A moon pie or MoonPie is a pastry which consists of two round graham cracker cookies, with marshmallow filling in the center, dipped in chocolate or other flavors.
The traditional pie is about three inches (76 mm) in diameter. A smaller version exists (mini MoonPie) that is about half the size, and a Double-Decker MoonPie of the traditional diameter features a third cookie and attendant layer of marshmallow.
The four main flavors are chocolate, vanilla, strawberry, and banana. Double Decker MoonPies also come in lemon and orange; MoonPie Crunch comes only in peanut butter or mint.
Mr. Goodbar is a chocolate-flavored candy bar containing peanuts, whose packaging can be easily identified by its distinctive yellow background and red text. It is manufactured by The Hershey Company and was introduced in 1925. Hershey initially did not want its name associated with a chocolate bar that contained nuts, so it was introduced as being produced by the Chocolate Sales Corporation. It is currently available both as an individual product and as one of the varieties of Hershey's Miniatures.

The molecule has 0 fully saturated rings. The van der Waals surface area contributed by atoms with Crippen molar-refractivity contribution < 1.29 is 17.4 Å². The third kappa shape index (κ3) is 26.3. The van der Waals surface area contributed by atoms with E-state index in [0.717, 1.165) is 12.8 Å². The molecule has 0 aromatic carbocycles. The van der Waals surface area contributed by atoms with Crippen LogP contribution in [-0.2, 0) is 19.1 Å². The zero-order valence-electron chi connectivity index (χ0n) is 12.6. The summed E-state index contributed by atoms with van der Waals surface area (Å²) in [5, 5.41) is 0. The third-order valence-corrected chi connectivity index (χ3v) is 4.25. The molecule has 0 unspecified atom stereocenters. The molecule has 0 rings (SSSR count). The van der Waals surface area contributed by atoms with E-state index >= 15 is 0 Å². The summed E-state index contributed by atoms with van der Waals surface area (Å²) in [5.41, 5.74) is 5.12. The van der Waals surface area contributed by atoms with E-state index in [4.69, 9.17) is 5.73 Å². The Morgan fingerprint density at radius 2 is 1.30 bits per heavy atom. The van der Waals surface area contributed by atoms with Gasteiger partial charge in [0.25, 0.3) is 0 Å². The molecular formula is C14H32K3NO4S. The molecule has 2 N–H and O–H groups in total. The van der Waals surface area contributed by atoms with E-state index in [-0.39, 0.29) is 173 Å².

Looking for Mr. Goodbar was also the title of a 1975 novel by Judith Rossner, and an Oscar-nominated 1977 movie.
|Now & Laters|
Now and Later is a brand of fruit-flavored taffy-like product which is organized into squares packaged in colorful paper. The candy is sold in packages containing 3 plastic-wrapped packs of 6 Now and Laters each, with each plastic-wrapped pack containing a different flavor. It is also sold in smaller individual flavor packs, typically six in each for as little as 25 to 30 cents.
"Hard 'N Fruity Now and Soft 'N Chewy Later," the slogan found on each square's wrapping, replaces "Eat Some Now. Save Some for Later."
|Oatmeal Creme Pie|
Little Debbie products are primarily cookie and cake based dessert snacks. They come in dozens of varieties, including the top-selling Swiss Cake Rolls, Nutty Bars, Cosmic brownies and Oatmeal Creme Pies. Little Debbie products are available in most discount, grocery, and convenience stores, both in boxes and individual wrappings.
The Little Debbie brand is better known than McKee Foods, its parent company. In the 1960s, company founders O.D. and Ruth McKee decided to name a product after one of their grandchildren - four-year-old Debbie. The original image of Debbie used on packaging and advertising was based on a black-and-white photo. Atlanta artist Fred W. Hunt did the original color artwork based on a photo O.D. had in his pocket of Little Debbie with a pony. In discussing what he wanted for a logo he pulled out her small photo and said, "Something like this." Minor changes were made to the logo in 1987.